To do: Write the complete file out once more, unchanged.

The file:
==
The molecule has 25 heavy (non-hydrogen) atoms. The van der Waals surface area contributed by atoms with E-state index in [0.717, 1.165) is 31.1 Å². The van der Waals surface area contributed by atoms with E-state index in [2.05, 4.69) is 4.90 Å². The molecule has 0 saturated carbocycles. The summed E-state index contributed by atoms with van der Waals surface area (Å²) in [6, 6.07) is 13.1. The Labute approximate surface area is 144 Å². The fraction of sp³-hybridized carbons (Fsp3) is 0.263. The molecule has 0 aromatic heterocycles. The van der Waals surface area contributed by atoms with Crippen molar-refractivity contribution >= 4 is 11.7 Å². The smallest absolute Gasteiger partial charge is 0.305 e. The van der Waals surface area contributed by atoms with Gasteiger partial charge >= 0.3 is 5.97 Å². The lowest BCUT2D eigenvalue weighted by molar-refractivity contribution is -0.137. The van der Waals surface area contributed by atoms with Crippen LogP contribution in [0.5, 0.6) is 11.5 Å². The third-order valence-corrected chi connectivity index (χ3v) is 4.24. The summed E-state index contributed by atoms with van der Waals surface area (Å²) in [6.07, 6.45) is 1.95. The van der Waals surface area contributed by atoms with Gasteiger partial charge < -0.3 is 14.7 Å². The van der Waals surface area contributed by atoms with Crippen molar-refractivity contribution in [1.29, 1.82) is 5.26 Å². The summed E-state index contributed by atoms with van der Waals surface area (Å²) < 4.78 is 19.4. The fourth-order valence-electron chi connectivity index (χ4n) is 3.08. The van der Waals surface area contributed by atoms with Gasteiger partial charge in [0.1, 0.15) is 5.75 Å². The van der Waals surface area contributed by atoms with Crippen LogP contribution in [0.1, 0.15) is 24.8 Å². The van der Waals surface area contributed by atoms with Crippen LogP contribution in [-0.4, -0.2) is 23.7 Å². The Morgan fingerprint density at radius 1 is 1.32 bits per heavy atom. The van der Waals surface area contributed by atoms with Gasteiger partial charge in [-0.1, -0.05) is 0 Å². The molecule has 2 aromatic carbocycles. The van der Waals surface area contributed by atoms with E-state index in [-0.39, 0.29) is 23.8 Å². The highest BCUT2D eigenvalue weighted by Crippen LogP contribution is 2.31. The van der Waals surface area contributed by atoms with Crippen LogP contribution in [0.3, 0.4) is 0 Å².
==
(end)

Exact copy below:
The molecule has 25 heavy (non-hydrogen) atoms. The van der Waals surface area contributed by atoms with E-state index in [0.717, 1.165) is 31.1 Å². The van der Waals surface area contributed by atoms with E-state index in [2.05, 4.69) is 4.90 Å². The molecule has 0 saturated carbocycles. The summed E-state index contributed by atoms with van der Waals surface area (Å²) in [6, 6.07) is 13.1. The Labute approximate surface area is 144 Å². The fraction of sp³-hybridized carbons (Fsp3) is 0.263. The molecule has 0 aromatic heterocycles. The van der Waals surface area contributed by atoms with Crippen molar-refractivity contribution >= 4 is 11.7 Å². The smallest absolute Gasteiger partial charge is 0.305 e. The van der Waals surface area contributed by atoms with Gasteiger partial charge >= 0.3 is 5.97 Å². The lowest BCUT2D eigenvalue weighted by molar-refractivity contribution is -0.137. The van der Waals surface area contributed by atoms with Crippen LogP contribution in [0.5, 0.6) is 11.5 Å². The third-order valence-corrected chi connectivity index (χ3v) is 4.24. The summed E-state index contributed by atoms with van der Waals surface area (Å²) in [6.07, 6.45) is 1.95. The van der Waals surface area contributed by atoms with Gasteiger partial charge < -0.3 is 14.7 Å². The van der Waals surface area contributed by atoms with Crippen molar-refractivity contribution in [1.29, 1.82) is 5.26 Å². The summed E-state index contributed by atoms with van der Waals surface area (Å²) < 4.78 is 19.4. The fourth-order valence-electron chi connectivity index (χ4n) is 3.08. The van der Waals surface area contributed by atoms with Gasteiger partial charge in [0.1, 0.15) is 5.75 Å². The van der Waals surface area contributed by atoms with Crippen LogP contribution in [0.1, 0.15) is 24.8 Å². The van der Waals surface area contributed by atoms with Crippen LogP contribution in [-0.4, -0.2) is 23.7 Å². The Morgan fingerprint density at radius 1 is 1.32 bits per heavy atom. The van der Waals surface area contributed by atoms with Gasteiger partial charge in [-0.1, -0.05) is 0 Å². The molecule has 2 aromatic carbocycles. The van der Waals surface area contributed by atoms with E-state index in [-0.39, 0.29) is 23.8 Å². The highest BCUT2D eigenvalue weighted by Crippen LogP contribution is 2.31. The van der Waals surface area contributed by atoms with Crippen LogP contribution in [0.3, 0.4) is 0 Å².